X-Ray Diffraction Reveals 3D Mechanics of Germanium-Crystal Arrays

Scientists at the European Synchrotron Radiation Facility (ESRF) are using X-ray diffraction to thoroughly understand a new type of nanostructure — square arrays of germanium (Ge) pillars that have very complex geometries and physical attributes.

Germanium grown epitaxially on micrometre-sized silicon pillars forms perfect crystals free of defects. The resulting Ge/Si “virtual substrate” is lighter and tougher than a free-standing Ge substrate and clears a path towards high-resolution CMOS X-ray detectors and high-efficiency multi-junction solar cells for both space and terrestrial applications.

Micrometre-scale layers of pure Ge are attractive for infra-red photodetectors, the final layer of triple-junction solar cells, or as “virtual substrates” for the deposition of GaAs-based layers. Increasing the Ge thickness still further (to several tens of micrometres) would enable the realisation of X-ray and particle detectors which are more efficient than their existing Si-based counterparts. The increased efficiency coupled with the good compatibility between Ge and Si leads to the final goal of a pixel detector in which the Ge absorbs the photons or particles and the resulting signals are handled by Si CMOS readout electronics.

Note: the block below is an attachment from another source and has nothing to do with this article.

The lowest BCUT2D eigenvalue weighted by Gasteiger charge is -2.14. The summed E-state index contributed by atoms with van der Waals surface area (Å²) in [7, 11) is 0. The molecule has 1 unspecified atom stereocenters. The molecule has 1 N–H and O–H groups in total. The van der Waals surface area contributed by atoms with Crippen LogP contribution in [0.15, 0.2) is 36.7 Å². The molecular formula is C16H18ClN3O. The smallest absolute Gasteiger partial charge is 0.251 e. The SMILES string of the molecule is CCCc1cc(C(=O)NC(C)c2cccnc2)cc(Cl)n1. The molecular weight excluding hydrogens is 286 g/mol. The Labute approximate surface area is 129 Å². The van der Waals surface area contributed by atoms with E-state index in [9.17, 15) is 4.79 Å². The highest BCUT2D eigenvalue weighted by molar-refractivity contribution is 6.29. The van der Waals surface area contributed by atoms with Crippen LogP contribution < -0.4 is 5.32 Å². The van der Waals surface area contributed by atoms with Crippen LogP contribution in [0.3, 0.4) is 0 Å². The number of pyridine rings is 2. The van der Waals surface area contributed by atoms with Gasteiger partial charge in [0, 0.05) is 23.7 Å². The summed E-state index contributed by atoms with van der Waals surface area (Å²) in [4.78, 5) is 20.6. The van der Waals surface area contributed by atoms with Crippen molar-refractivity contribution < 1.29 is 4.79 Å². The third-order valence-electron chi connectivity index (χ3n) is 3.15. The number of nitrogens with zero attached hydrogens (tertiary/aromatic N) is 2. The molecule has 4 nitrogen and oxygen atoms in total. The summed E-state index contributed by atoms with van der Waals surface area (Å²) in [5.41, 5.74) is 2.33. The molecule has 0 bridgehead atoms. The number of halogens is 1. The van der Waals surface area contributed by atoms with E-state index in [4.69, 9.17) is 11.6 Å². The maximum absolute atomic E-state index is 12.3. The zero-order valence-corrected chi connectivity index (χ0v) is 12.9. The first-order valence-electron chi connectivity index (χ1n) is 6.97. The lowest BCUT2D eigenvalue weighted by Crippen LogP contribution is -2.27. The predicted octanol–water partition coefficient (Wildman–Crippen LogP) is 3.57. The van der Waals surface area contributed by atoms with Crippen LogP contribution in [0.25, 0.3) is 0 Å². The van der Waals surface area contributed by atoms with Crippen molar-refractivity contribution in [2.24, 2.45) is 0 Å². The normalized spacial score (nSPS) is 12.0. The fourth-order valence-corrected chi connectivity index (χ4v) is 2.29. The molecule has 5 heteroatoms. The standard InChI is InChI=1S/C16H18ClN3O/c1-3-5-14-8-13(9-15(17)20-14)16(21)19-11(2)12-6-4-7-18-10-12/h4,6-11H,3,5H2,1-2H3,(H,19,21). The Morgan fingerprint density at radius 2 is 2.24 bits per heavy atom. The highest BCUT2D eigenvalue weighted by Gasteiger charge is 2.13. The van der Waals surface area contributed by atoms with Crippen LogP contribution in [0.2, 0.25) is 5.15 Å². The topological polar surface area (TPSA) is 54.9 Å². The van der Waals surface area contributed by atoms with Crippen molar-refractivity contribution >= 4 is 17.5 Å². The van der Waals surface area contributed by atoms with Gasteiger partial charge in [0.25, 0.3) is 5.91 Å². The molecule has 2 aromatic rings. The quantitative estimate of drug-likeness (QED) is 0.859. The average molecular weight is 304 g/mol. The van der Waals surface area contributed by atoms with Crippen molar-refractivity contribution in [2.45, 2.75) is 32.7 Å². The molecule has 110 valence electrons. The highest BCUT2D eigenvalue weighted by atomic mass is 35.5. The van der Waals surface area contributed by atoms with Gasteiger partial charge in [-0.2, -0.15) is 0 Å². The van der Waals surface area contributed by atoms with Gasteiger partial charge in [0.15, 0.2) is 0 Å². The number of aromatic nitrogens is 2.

The growth technique of low-energy plasma-enhanced chemical vapour deposition (LEPECVD) [3] has led to the efficient and fast deposition of such layers, but, once the Ge layer is more than a few micrometres thick, the thermal contraction during the cooling of the substrate back to room temperature after growth causes bending of the substrate and cracking of the Ge layer.

Learn more from ESRF.

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